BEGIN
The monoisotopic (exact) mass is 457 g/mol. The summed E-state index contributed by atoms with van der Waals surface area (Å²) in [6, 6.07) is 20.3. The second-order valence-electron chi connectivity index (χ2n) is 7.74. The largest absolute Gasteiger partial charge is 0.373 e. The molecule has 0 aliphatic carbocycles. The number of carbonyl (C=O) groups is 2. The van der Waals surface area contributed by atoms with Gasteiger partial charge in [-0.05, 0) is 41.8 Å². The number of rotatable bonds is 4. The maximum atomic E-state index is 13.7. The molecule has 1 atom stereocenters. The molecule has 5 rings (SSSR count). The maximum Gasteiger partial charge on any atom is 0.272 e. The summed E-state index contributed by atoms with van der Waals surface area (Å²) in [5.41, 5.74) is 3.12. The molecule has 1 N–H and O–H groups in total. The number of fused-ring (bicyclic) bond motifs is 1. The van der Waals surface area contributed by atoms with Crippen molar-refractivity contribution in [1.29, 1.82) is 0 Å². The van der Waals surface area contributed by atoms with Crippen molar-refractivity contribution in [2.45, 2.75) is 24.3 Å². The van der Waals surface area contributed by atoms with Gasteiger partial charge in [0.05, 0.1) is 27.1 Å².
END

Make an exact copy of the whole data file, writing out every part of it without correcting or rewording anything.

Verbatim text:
The monoisotopic (exact) mass is 457 g/mol. The summed E-state index contributed by atoms with van der Waals surface area (Å²) in [6, 6.07) is 20.3. The second-order valence-electron chi connectivity index (χ2n) is 7.74. The largest absolute Gasteiger partial charge is 0.373 e. The molecule has 0 aliphatic carbocycles. The number of carbonyl (C=O) groups is 2. The van der Waals surface area contributed by atoms with Gasteiger partial charge in [-0.05, 0) is 41.8 Å². The number of rotatable bonds is 4. The maximum atomic E-state index is 13.7. The molecule has 1 atom stereocenters. The molecule has 5 rings (SSSR count). The maximum Gasteiger partial charge on any atom is 0.272 e. The summed E-state index contributed by atoms with van der Waals surface area (Å²) in [5.41, 5.74) is 3.12. The molecule has 1 N–H and O–H groups in total. The number of fused-ring (bicyclic) bond motifs is 1. The van der Waals surface area contributed by atoms with Crippen molar-refractivity contribution in [1.29, 1.82) is 0 Å². The van der Waals surface area contributed by atoms with Crippen molar-refractivity contribution in [2.45, 2.75) is 24.3 Å². The van der Waals surface area contributed by atoms with Gasteiger partial charge in [0.05, 0.1) is 27.1 Å².